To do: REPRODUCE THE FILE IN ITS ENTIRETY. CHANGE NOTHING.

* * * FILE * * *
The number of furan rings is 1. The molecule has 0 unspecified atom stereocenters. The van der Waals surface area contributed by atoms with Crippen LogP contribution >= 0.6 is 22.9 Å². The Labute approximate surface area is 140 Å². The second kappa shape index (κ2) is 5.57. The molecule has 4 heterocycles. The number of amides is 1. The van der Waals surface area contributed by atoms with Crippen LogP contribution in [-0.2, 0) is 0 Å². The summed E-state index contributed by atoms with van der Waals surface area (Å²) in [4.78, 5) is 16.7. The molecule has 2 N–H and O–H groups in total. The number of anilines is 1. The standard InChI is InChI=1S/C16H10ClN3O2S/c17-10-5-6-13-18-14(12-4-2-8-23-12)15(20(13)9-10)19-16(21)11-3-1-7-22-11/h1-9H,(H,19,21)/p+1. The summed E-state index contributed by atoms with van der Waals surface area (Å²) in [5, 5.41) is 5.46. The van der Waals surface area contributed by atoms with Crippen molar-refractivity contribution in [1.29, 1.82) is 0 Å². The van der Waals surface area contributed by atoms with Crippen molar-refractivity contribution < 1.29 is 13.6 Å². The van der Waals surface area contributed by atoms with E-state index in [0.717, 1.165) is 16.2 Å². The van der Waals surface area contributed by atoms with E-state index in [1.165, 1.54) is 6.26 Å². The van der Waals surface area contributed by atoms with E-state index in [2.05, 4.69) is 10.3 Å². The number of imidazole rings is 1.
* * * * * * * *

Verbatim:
The number of furan rings is 1. The molecule has 0 unspecified atom stereocenters. The van der Waals surface area contributed by atoms with Crippen LogP contribution >= 0.6 is 22.9 Å². The Labute approximate surface area is 140 Å². The second kappa shape index (κ2) is 5.57. The molecule has 4 heterocycles. The number of amides is 1. The van der Waals surface area contributed by atoms with Crippen LogP contribution in [-0.2, 0) is 0 Å². The summed E-state index contributed by atoms with van der Waals surface area (Å²) in [4.78, 5) is 16.7. The molecule has 2 N–H and O–H groups in total. The number of anilines is 1. The standard InChI is InChI=1S/C16H10ClN3O2S/c17-10-5-6-13-18-14(12-4-2-8-23-12)15(20(13)9-10)19-16(21)11-3-1-7-22-11/h1-9H,(H,19,21)/p+1. The summed E-state index contributed by atoms with van der Waals surface area (Å²) in [5, 5.41) is 5.46. The van der Waals surface area contributed by atoms with Crippen molar-refractivity contribution in [1.29, 1.82) is 0 Å². The van der Waals surface area contributed by atoms with Crippen molar-refractivity contribution < 1.29 is 13.6 Å². The van der Waals surface area contributed by atoms with E-state index in [0.717, 1.165) is 16.2 Å². The van der Waals surface area contributed by atoms with E-state index in [1.165, 1.54) is 6.26 Å². The van der Waals surface area contributed by atoms with E-state index in [2.05, 4.69) is 10.3 Å². The number of imidazole rings is 1.